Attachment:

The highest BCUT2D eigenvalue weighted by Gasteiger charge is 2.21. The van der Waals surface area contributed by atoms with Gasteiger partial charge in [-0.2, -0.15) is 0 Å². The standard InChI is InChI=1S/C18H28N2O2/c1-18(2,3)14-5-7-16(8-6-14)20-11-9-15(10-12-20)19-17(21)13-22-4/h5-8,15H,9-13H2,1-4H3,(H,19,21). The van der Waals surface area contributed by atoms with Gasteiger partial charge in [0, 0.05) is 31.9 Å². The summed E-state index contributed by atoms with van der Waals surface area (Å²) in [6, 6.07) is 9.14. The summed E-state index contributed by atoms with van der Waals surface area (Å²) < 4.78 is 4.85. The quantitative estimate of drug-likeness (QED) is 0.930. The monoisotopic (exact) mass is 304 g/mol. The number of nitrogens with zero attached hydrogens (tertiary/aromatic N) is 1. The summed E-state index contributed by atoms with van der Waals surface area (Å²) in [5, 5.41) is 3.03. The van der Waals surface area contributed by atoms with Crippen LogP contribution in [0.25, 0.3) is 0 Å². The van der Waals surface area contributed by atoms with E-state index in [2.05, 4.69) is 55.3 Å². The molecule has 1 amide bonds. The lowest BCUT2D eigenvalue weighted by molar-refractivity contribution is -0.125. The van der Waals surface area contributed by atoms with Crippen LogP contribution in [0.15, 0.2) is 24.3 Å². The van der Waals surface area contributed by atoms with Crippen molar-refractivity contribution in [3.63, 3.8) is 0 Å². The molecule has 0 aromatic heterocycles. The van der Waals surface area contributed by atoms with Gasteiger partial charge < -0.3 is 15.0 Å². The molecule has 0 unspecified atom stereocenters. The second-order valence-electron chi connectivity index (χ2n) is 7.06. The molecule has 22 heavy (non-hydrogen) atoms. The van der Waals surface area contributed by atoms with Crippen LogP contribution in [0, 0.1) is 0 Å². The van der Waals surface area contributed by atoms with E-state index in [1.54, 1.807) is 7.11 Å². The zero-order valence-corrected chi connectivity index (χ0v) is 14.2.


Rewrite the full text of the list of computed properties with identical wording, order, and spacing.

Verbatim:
The highest BCUT2D eigenvalue weighted by Gasteiger charge is 2.21. The van der Waals surface area contributed by atoms with Gasteiger partial charge in [-0.2, -0.15) is 0 Å². The standard InChI is InChI=1S/C18H28N2O2/c1-18(2,3)14-5-7-16(8-6-14)20-11-9-15(10-12-20)19-17(21)13-22-4/h5-8,15H,9-13H2,1-4H3,(H,19,21). The van der Waals surface area contributed by atoms with Gasteiger partial charge in [0, 0.05) is 31.9 Å². The summed E-state index contributed by atoms with van der Waals surface area (Å²) in [6, 6.07) is 9.14. The summed E-state index contributed by atoms with van der Waals surface area (Å²) < 4.78 is 4.85. The quantitative estimate of drug-likeness (QED) is 0.930. The monoisotopic (exact) mass is 304 g/mol. The number of nitrogens with zero attached hydrogens (tertiary/aromatic N) is 1. The summed E-state index contributed by atoms with van der Waals surface area (Å²) in [5, 5.41) is 3.03. The van der Waals surface area contributed by atoms with Crippen LogP contribution in [0.25, 0.3) is 0 Å². The van der Waals surface area contributed by atoms with E-state index in [2.05, 4.69) is 55.3 Å². The molecule has 1 amide bonds. The lowest BCUT2D eigenvalue weighted by molar-refractivity contribution is -0.125. The van der Waals surface area contributed by atoms with Crippen LogP contribution in [0.15, 0.2) is 24.3 Å². The van der Waals surface area contributed by atoms with Crippen molar-refractivity contribution in [3.63, 3.8) is 0 Å². The molecule has 0 aromatic heterocycles. The van der Waals surface area contributed by atoms with Gasteiger partial charge < -0.3 is 15.0 Å². The molecule has 0 unspecified atom stereocenters. The second-order valence-electron chi connectivity index (χ2n) is 7.06. The molecule has 22 heavy (non-hydrogen) atoms. The van der Waals surface area contributed by atoms with Crippen LogP contribution in [0, 0.1) is 0 Å². The van der Waals surface area contributed by atoms with E-state index in [1.54, 1.807) is 7.11 Å². The zero-order valence-corrected chi connectivity index (χ0v) is 14.2.